Economic Crisis

The Backstory: Dean Starkman

Dean Starkman talks about wading through thousands of major articles from The Wall Street Journal, The New York Times, Business Week and the rest of the leading financial press to solve the question: did journalists fail to see the financial crisis in the making?

The “eye-roll” treatment: what you get when you have the temerity to question whether senior editors did an adequate job warning the public about the financial crisis. “Power Problem”: what you get when Dean Starkman and two colleagues read 2,000 stories from the business press to prove that said senior editors were actually sleeping on the job. In this interview, conducted by Nation Institute Web Editor Jayati Vora, Starkman shares what he learned, what advice he'd give reporters, and why his attitude has hardened since doing the investigation. — Jayati Vora

Click here to listen to the interview.

Jayati Vora: So what made you contemplate a project of this magnitude?

Dean Starkman: Well, I'm a media critic and I cover the business press, and I was innocently covering the business press at the time of the complete and utter collapse of its main beat. And the slow-motion train wreck began in the summer of 2007. And you're probably aware, it reached its crescendo last September when Lehman Brothers declared bankruptcy, AIG was bailed out, and it became pretty macro-nationalized. Basically, all hell broke loose. Just given those facts, of course, I'd be inclined to — as a journalism critic — try and figure out where journalism played or figured into this catastrophe and what did and didn't happen, what was and wasn't done and where there might be, at least, room for improvement.

Then as the coming months rolled on, I detected what I thought was really disturbing complacency among senior editorial leaders and news executives, basically to the effect that this crisis didn't implicate them in any way. It had nothing to do with them. And in fact, those people who had the temerity to ask or suggest that there was something that wasn't done, they were given what's becoming known as the “eye-roll” treatment: you don't know what you're talking about. And they also shifted the burden to their readers when they suggested that they actually did provide ample warning but their readers and others didn't pay attention to them.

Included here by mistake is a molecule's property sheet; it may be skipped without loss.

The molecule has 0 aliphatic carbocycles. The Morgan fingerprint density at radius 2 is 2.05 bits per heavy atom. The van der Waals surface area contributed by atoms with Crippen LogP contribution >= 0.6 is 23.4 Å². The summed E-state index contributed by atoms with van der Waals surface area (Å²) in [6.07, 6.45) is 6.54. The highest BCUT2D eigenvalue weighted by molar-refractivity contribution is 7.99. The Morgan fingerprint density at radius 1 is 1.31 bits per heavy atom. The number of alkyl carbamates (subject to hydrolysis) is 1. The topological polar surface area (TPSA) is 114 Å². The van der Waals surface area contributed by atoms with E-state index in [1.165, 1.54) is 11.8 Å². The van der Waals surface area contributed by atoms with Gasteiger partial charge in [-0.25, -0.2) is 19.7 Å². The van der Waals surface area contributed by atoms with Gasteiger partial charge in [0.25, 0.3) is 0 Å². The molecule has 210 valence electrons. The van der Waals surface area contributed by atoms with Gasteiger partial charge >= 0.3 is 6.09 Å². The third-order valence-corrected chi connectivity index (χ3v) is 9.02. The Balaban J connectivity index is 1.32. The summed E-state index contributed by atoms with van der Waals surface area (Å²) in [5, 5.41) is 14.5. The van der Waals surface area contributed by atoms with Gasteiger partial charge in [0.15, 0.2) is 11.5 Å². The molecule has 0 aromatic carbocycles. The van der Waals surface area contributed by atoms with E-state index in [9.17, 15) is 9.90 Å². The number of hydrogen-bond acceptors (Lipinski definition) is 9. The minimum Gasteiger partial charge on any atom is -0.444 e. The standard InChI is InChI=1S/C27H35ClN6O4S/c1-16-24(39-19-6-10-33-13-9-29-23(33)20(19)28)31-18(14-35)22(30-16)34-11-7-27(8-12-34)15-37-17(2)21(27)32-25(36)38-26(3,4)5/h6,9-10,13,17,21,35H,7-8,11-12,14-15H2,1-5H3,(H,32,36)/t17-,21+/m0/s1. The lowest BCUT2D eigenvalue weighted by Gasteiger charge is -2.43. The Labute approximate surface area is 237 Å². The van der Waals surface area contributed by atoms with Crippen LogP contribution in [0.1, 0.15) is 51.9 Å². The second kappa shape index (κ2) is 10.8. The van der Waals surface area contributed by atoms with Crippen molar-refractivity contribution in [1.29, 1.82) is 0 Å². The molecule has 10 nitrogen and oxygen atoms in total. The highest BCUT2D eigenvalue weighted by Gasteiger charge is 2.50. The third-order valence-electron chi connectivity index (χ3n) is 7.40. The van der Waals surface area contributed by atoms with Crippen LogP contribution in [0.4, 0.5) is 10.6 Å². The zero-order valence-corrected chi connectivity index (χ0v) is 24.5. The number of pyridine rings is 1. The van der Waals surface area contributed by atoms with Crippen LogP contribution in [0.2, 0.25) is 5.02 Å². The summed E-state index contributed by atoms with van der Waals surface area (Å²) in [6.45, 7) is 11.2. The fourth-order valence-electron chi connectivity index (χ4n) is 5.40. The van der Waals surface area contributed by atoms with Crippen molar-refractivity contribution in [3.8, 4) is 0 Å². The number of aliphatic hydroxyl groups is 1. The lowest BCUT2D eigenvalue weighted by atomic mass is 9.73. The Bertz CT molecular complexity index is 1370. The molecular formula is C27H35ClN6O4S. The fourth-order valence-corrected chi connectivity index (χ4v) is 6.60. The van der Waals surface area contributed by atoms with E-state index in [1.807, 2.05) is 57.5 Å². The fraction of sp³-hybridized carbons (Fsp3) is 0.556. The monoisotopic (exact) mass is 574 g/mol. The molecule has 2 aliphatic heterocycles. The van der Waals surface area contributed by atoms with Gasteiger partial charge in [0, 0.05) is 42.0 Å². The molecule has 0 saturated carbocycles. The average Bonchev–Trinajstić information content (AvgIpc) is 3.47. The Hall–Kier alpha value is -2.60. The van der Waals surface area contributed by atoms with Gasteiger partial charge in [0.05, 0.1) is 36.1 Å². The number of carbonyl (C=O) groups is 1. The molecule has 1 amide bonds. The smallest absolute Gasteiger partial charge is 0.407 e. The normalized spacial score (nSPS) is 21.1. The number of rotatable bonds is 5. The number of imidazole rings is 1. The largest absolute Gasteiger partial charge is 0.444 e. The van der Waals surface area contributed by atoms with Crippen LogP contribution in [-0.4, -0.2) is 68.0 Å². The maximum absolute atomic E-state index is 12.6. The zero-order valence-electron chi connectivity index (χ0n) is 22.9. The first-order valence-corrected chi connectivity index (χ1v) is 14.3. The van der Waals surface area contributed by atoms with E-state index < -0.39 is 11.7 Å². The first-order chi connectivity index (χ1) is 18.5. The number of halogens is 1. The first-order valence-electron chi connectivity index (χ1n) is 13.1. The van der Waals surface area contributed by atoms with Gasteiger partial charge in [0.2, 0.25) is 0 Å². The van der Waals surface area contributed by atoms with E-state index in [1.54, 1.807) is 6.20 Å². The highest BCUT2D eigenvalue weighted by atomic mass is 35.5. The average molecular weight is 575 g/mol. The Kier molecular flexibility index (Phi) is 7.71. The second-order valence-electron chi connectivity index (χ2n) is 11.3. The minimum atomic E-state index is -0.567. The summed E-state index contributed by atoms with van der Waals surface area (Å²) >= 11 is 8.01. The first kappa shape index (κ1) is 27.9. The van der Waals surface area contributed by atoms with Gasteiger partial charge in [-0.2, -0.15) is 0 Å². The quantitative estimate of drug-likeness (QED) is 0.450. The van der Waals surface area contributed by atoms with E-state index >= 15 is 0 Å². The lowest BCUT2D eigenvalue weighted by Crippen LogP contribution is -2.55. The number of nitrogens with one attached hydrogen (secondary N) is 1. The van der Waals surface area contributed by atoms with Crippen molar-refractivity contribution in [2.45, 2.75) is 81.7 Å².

So the whole thing didn't make sense to me. It wasn't even tenable as a matter of logic. If you're a journalist, you really can't be put in the position of saying your readers were inattentive.

So that's what got me going, energized me a little bit. It was, come on, guys, this can't be so. There has to be at least some kind of questioning or introspection or somebody has to look and see what was and wasn't done. And it turned into, became a pack gathering problem in the end. It isn't really a matter of debate, what was and wasn't done. Right? It's not a matter of opinion. It's either there or it's not. The question becomes, how do you find out? And it became a pack gathering problem, of reading through this enormous ocean of material. How do you do that?

Vora: So you read 2,000 stories.

Starkman: Yeah, at least. Minimum. So what we did was, ok, we'll try and read. The business press as an institution has staked out this claim that they've done all they could do and it was everybody else's fault. So what we did was try and find out what actually was and wasn't done. It was a lot of grunt work, with me and two staffers, Elinore Longobardi and Megan McGinley, who were given search terms of nine publications, The Wall Street Journal, The New York Times, Forbes, Fortune, Business Week, LA Times, Washington Post — there were nine main ones. Because the idea was that, and people said, well, what about the local paper, what about the blogs, what about CNBC? We were saying, wait, these are the agenda-setters, these are the ones that we've decided to work on.

Vora: That's what I was curious about: why not CNBC? Or why not any of the other TV channels?

Starkman: Well, one was a practical reason. We had to cut it off at some point. Second was that CNBC would have posed technical problems, because how do you read their record? It's verbal, garbled transcripts and so on. Third, and it's really much more substantive, CNBC is not in the warning business. CNBC doesn't perform the watchdog function, much as they might suggest to the contrary. They are very tethered to the tick-tock of the day's news and they're not even really set up to go deep or to really seriously question the business practices of the institutions that they cover.

So, we were looking for what caused the financial crisis. Well, it was reckless lending, funded by Wall Street. We had to go with the assumption that we weren't going to find predatory lending investigations done by CNBC. We were confident that it wasn't something we had to worry about.

Vora: You write that “CJR's study, I believe, provides strong support for the idea that sometime after 2003, as federal regulation folded like a cheap suitcase, the business press institutionally lost whatever taste it had for head-on investigations of core practices of powerful institutions.” What happened?